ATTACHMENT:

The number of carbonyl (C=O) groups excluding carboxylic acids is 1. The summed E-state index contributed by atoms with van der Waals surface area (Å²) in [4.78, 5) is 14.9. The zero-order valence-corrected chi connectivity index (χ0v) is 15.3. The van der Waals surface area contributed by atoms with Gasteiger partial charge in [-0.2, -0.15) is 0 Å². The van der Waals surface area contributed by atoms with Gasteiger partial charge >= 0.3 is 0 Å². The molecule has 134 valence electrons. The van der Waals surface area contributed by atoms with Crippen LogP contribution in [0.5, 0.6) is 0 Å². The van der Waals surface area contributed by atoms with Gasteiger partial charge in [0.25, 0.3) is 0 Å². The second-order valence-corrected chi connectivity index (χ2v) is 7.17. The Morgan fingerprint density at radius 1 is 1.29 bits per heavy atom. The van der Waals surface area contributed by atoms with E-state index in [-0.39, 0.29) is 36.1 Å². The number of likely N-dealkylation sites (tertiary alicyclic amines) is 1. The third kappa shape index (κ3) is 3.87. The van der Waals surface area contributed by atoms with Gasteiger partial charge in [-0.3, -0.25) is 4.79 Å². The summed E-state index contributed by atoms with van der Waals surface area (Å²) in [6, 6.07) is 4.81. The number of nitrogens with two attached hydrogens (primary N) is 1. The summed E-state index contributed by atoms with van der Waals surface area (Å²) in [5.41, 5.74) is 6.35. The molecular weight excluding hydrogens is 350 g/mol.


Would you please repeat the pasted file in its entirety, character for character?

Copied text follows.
The number of carbonyl (C=O) groups excluding carboxylic acids is 1. The summed E-state index contributed by atoms with van der Waals surface area (Å²) in [4.78, 5) is 14.9. The zero-order valence-corrected chi connectivity index (χ0v) is 15.3. The van der Waals surface area contributed by atoms with Gasteiger partial charge in [-0.2, -0.15) is 0 Å². The van der Waals surface area contributed by atoms with Gasteiger partial charge >= 0.3 is 0 Å². The molecule has 134 valence electrons. The van der Waals surface area contributed by atoms with Crippen LogP contribution in [0.5, 0.6) is 0 Å². The van der Waals surface area contributed by atoms with Gasteiger partial charge in [0.25, 0.3) is 0 Å². The second-order valence-corrected chi connectivity index (χ2v) is 7.17. The Morgan fingerprint density at radius 1 is 1.29 bits per heavy atom. The van der Waals surface area contributed by atoms with E-state index in [-0.39, 0.29) is 36.1 Å². The number of likely N-dealkylation sites (tertiary alicyclic amines) is 1. The third kappa shape index (κ3) is 3.87. The van der Waals surface area contributed by atoms with Gasteiger partial charge in [-0.3, -0.25) is 4.79 Å². The summed E-state index contributed by atoms with van der Waals surface area (Å²) in [6, 6.07) is 4.81. The number of nitrogens with two attached hydrogens (primary N) is 1. The summed E-state index contributed by atoms with van der Waals surface area (Å²) in [5.41, 5.74) is 6.35. The molecular weight excluding hydrogens is 350 g/mol.